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Exp Cell Res. 2003 Aug 15;288(2):335-43.

Subcellular distribution of Wnt-1 at adherens junctions and actin-rich densities in endothelial cells.

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Hope Heart Institute, 528 18th Avenue, Seattle, WA 98122, USA.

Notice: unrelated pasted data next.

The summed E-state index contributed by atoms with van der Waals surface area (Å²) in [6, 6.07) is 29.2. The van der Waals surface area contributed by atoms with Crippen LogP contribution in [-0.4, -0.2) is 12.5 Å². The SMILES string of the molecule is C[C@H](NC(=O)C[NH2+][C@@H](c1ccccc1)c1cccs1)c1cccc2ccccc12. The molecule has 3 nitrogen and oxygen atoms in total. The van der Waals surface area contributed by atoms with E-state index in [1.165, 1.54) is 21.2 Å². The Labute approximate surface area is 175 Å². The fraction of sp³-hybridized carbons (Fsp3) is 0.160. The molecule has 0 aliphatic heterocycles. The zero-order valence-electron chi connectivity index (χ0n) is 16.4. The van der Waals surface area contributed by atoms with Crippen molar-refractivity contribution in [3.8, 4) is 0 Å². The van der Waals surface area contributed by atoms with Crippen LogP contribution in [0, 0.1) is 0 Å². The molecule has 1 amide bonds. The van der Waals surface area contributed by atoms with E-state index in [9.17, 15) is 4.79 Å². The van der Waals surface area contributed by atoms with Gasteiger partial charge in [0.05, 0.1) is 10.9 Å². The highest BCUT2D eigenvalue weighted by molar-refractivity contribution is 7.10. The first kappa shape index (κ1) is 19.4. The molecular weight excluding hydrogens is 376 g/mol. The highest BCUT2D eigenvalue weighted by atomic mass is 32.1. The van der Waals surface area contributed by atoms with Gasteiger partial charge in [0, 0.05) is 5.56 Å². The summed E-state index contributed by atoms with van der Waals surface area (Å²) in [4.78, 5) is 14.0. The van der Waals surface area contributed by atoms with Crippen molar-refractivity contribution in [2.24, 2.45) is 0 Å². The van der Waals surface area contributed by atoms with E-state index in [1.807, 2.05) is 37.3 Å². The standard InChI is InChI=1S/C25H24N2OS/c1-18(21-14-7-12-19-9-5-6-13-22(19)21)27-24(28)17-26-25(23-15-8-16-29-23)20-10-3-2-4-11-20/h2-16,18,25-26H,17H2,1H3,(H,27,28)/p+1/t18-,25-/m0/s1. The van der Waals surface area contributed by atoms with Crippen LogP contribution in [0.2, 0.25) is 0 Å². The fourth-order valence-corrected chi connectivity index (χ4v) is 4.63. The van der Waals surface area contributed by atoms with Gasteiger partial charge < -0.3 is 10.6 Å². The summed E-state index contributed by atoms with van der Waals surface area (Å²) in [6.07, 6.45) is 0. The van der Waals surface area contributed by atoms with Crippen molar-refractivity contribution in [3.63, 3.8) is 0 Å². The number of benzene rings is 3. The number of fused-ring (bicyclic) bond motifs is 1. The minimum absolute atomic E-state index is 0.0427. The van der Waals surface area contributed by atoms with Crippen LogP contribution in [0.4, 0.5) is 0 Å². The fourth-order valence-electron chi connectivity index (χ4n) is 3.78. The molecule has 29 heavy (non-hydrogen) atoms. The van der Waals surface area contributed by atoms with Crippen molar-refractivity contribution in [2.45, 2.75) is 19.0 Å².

The Wnt family of signaling proteins functions in embryonic development and mammalian oncogenesis. It is unknown whether these molecules have a role in normal, postdevelopmental, homeostatic processes. Possessing a putative signal sequence and potential glycosylation sites, Wnt-1 is believed to be secreted and remain associated with the cell surface and extracellular matrix. While it has been suggested that Wnt proteins may target cytoskeletal structures more directly, no definitive studies have identified an intracellular association and function for these molecules. Here, we report that Western blots of lysates from retinoic-acid-differentiated P19 cells and bovine endothelial cells indicate the presence of a 45-kDa Wnt-1 protein. In endothelium, Wnt-1 was present in both the Triton X soluble and the insoluble cell fractions. Immunocytochemical labeling localized Wnt-1 to adherens junctions, codistributing with beta-catenin. Wnt-1 also was detected at actin-rich densities (ARDs) within basal cell regions. In wounded monolayers, ARDs delineated the distal margins of cells undergoing directed migration. Transfection with antisense oligonucleotides to Wnt-1 resulted in reduced cohesion of wound edge cells, abnormal protrusive activity, and random movement. Our data indicate that Wnt-1 protein is present in postdevelopmental endothelial cells where it associates with cytoskeletal elements and may retain function as a tissue polarity gene.

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